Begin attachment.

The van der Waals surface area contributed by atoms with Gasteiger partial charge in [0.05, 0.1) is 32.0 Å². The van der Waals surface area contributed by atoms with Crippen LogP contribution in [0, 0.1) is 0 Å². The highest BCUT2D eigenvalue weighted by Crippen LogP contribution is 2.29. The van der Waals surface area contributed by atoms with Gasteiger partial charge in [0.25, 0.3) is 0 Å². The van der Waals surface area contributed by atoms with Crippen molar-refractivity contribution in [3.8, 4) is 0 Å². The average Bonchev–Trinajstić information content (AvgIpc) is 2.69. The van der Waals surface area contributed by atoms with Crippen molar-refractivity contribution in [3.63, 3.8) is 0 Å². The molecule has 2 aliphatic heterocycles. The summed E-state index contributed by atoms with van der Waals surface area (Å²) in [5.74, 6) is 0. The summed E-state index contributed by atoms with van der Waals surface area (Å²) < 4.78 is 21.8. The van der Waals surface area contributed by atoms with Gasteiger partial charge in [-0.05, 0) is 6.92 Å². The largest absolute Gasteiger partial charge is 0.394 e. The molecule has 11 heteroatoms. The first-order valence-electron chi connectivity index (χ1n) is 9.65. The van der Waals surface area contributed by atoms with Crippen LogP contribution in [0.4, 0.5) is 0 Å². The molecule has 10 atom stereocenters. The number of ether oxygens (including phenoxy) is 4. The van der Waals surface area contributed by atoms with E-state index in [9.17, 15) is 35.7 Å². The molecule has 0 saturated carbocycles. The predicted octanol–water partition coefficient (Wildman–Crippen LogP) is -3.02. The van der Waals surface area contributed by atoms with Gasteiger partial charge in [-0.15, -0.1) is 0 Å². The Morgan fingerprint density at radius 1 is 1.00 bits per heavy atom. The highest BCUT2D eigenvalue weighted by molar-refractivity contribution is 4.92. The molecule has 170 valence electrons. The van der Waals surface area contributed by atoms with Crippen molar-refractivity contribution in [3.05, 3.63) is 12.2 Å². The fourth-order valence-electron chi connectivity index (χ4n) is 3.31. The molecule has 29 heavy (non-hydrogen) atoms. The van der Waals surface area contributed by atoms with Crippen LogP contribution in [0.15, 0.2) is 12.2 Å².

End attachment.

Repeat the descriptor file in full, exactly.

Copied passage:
The van der Waals surface area contributed by atoms with Gasteiger partial charge in [0.05, 0.1) is 32.0 Å². The van der Waals surface area contributed by atoms with Crippen LogP contribution in [0, 0.1) is 0 Å². The highest BCUT2D eigenvalue weighted by Crippen LogP contribution is 2.29. The van der Waals surface area contributed by atoms with Gasteiger partial charge in [0.25, 0.3) is 0 Å². The van der Waals surface area contributed by atoms with Crippen molar-refractivity contribution in [3.8, 4) is 0 Å². The average Bonchev–Trinajstić information content (AvgIpc) is 2.69. The van der Waals surface area contributed by atoms with Crippen molar-refractivity contribution in [3.63, 3.8) is 0 Å². The molecule has 2 aliphatic heterocycles. The summed E-state index contributed by atoms with van der Waals surface area (Å²) in [5.74, 6) is 0. The summed E-state index contributed by atoms with van der Waals surface area (Å²) < 4.78 is 21.8. The van der Waals surface area contributed by atoms with Gasteiger partial charge in [-0.05, 0) is 6.92 Å². The largest absolute Gasteiger partial charge is 0.394 e. The molecule has 11 heteroatoms. The first-order valence-electron chi connectivity index (χ1n) is 9.65. The van der Waals surface area contributed by atoms with Crippen LogP contribution in [0.4, 0.5) is 0 Å². The molecule has 10 atom stereocenters. The number of ether oxygens (including phenoxy) is 4. The van der Waals surface area contributed by atoms with E-state index in [9.17, 15) is 35.7 Å². The molecule has 0 saturated carbocycles. The predicted octanol–water partition coefficient (Wildman–Crippen LogP) is -3.02. The van der Waals surface area contributed by atoms with Gasteiger partial charge in [-0.15, -0.1) is 0 Å². The Morgan fingerprint density at radius 1 is 1.00 bits per heavy atom. The highest BCUT2D eigenvalue weighted by molar-refractivity contribution is 4.92. The molecule has 170 valence electrons. The van der Waals surface area contributed by atoms with Crippen molar-refractivity contribution in [3.05, 3.63) is 12.2 Å². The fourth-order valence-electron chi connectivity index (χ4n) is 3.31. The molecule has 29 heavy (non-hydrogen) atoms. The van der Waals surface area contributed by atoms with Crippen LogP contribution in [0.15, 0.2) is 12.2 Å².